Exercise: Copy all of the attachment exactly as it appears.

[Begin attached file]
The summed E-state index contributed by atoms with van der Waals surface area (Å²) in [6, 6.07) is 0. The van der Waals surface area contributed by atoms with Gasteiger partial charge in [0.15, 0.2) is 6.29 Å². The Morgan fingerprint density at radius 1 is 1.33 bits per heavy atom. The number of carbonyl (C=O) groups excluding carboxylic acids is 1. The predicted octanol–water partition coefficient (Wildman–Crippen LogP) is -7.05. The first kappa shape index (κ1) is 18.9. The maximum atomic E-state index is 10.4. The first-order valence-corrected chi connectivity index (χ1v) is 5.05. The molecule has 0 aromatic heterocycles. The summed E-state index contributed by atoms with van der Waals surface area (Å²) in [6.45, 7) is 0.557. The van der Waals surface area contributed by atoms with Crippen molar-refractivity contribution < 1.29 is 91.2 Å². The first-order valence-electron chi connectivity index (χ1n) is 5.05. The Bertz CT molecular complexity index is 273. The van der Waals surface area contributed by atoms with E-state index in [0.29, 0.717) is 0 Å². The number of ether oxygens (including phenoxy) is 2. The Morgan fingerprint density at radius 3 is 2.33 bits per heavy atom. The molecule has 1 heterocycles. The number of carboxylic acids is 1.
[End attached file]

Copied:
The summed E-state index contributed by atoms with van der Waals surface area (Å²) in [6, 6.07) is 0. The van der Waals surface area contributed by atoms with Gasteiger partial charge in [0.15, 0.2) is 6.29 Å². The Morgan fingerprint density at radius 1 is 1.33 bits per heavy atom. The number of carbonyl (C=O) groups excluding carboxylic acids is 1. The predicted octanol–water partition coefficient (Wildman–Crippen LogP) is -7.05. The first kappa shape index (κ1) is 18.9. The maximum atomic E-state index is 10.4. The first-order valence-corrected chi connectivity index (χ1v) is 5.05. The molecule has 0 aromatic heterocycles. The summed E-state index contributed by atoms with van der Waals surface area (Å²) in [6.45, 7) is 0.557. The van der Waals surface area contributed by atoms with Crippen molar-refractivity contribution < 1.29 is 91.2 Å². The first-order valence-electron chi connectivity index (χ1n) is 5.05. The Bertz CT molecular complexity index is 273. The van der Waals surface area contributed by atoms with E-state index in [0.29, 0.717) is 0 Å². The number of ether oxygens (including phenoxy) is 2. The Morgan fingerprint density at radius 3 is 2.33 bits per heavy atom. The molecule has 1 heterocycles. The number of carboxylic acids is 1.